By our best recollection, Houston is home to some 300 Italian restaurants. That’s not quite the level of the roughly, oh, 1,000 or so Tex-Mex, Mexican, Mex-Tex or whatever we’re calling those eateries now, but it’s getting there. And there are more pasta joints everyday: Giacomo’s Cibo e Vino, the Vallone’s new Ciao Bello and even new Stella Sola.
According to The American Pasta Report commissioned by the National Pasta Association, yes, there is such a trend. Reasons cited for pasta’s increasing popularity are its nutritional value, taste and convenience.
“Eighty-four percent of consumers consider pasta to be a healthy food and an important part of a well-balanced diet and 77 percent of the 1,003 Americans surveyed said they eat pasta at least once a week, while a third eat it three or more times a week," the report states. "What’s more, consumers who describe themselves as health conscious are more likely than others to eat pasta three or more times a week. In addition, 44 percent of the health conscious are eating more pasta today than they were five years ago.”
My, that’s a lot of dough.
Chef Giuliano Hazan has made a name for himself cooking, writing about and teaching classes about pasta. He was in town recently promoting his new cookbook,GiulianoHazan’s 30-Minute Pasta, which contains 100 — you guessed it — 30-minute pasta recipes.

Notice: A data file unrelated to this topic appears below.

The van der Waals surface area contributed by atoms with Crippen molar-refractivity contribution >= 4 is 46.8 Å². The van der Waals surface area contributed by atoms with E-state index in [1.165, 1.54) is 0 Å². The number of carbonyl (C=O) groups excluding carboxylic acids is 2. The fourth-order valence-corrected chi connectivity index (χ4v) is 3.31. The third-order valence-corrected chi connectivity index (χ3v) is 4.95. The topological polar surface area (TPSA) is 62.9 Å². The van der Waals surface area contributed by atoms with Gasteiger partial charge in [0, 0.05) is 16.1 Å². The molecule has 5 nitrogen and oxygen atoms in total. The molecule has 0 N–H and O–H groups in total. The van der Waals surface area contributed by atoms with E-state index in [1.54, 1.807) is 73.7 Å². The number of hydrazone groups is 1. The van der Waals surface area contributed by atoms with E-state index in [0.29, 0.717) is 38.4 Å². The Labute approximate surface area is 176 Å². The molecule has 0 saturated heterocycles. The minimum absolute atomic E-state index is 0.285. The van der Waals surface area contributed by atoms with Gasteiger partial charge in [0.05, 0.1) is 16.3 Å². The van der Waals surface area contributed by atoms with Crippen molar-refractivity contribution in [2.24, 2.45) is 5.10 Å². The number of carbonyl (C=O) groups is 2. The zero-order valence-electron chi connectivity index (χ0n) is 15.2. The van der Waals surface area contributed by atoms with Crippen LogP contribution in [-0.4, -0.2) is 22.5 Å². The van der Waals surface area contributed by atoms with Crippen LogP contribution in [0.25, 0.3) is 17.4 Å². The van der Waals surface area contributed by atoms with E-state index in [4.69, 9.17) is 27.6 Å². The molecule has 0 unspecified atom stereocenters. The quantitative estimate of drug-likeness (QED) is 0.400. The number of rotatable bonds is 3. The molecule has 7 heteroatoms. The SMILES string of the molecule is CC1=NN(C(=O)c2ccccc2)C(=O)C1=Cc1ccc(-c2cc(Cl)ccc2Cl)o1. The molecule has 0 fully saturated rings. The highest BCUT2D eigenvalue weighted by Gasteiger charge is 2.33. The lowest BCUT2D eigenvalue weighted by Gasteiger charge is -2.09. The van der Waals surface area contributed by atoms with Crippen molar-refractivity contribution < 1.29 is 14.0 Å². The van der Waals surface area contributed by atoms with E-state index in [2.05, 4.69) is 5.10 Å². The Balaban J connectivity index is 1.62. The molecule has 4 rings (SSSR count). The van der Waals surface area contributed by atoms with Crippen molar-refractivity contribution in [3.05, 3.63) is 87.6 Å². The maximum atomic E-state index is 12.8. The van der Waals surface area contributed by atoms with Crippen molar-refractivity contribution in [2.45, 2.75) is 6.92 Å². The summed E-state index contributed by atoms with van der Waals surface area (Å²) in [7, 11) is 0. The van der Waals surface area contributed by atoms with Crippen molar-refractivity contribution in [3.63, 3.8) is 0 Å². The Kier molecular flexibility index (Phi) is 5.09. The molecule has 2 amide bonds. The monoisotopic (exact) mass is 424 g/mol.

At a Ronald McDonald house fundraiser in the River Oaks manse of Mike and Becky Cemo, Hazan was teaching a group of about 25 folks how to create a divine Italian dinner that included a pasta dish with shrimp and porcini.
“It’s just a really healthy dish,” Hanzan said. “You don’t eat as much meat as you would otherwise, and it’s very economical. Nowadays that’s important.”
From anellini to zitoni, whatever your pasta favorite style, shape or flavor, it’s a good bet your can get a box of it for under two bucks. Even if you choose organic or high quality. Throw in a little sea salt, whip up some simple butter and garlic sauce and you’ve got a belly-filling comfort meal for pretty darn cheap.
Of course, you can spend a lot more than that. Houston is home to both mom-and-pop Italian eateries, as well as national chains — we’re talking about your Olive Garden — and several high-end spots such as Da Marco and the granddaddy of them all, Tony’s. And yes, Tony’s bills itself as contemporary European with a menu ranging from sushi to soufflés, but it is still the lasagnette and that osso buco ravioli that we go there for.
As for Mike Cemo — the host of the Hazan party — it’s Nino’s that wows him. “I love the food there,” Cemo said, patting his substantial girth. “The baked penne with three cheeses and meat sauce is just unbelievably good.”
Cemo has a theory why we have so many great Italian restaurants here. Of Sicilian descent himself, Cemo says the pasta proliferation came from second-generation Italians.
“That generation was looking for something to do,” he explained. “The Mandolas, the Carrabas. So they started restaurants.”
With 1.6 percent of the city’s two-plus million folks being of Italian lineage, there’s a built-in love of Italian food here. But even the steak and Tex-Mex eaters among us love to tuck into a plate of warm and aromatic pasta once in a while.